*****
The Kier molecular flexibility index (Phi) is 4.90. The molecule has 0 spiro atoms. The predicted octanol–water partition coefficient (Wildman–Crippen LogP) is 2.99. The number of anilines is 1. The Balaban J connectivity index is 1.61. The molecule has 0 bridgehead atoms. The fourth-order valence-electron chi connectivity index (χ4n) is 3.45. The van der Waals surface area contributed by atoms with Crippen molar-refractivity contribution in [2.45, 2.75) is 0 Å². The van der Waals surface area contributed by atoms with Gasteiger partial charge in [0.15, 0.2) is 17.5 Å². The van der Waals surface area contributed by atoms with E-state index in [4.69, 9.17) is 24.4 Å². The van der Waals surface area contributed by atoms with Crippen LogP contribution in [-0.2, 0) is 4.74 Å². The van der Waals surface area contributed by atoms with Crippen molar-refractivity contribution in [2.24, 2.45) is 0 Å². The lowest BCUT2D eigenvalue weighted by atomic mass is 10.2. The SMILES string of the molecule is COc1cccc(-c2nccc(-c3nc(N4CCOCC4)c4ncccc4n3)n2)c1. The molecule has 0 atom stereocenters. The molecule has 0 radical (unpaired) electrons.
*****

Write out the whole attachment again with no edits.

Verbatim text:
The Kier molecular flexibility index (Phi) is 4.90. The molecule has 0 spiro atoms. The predicted octanol–water partition coefficient (Wildman–Crippen LogP) is 2.99. The number of anilines is 1. The Balaban J connectivity index is 1.61. The molecule has 0 bridgehead atoms. The fourth-order valence-electron chi connectivity index (χ4n) is 3.45. The van der Waals surface area contributed by atoms with Crippen molar-refractivity contribution in [2.45, 2.75) is 0 Å². The van der Waals surface area contributed by atoms with Gasteiger partial charge in [0.15, 0.2) is 17.5 Å². The van der Waals surface area contributed by atoms with E-state index in [4.69, 9.17) is 24.4 Å². The van der Waals surface area contributed by atoms with Crippen LogP contribution in [-0.2, 0) is 4.74 Å². The van der Waals surface area contributed by atoms with Crippen molar-refractivity contribution in [2.24, 2.45) is 0 Å². The lowest BCUT2D eigenvalue weighted by atomic mass is 10.2. The SMILES string of the molecule is COc1cccc(-c2nccc(-c3nc(N4CCOCC4)c4ncccc4n3)n2)c1. The molecule has 0 atom stereocenters. The molecule has 0 radical (unpaired) electrons.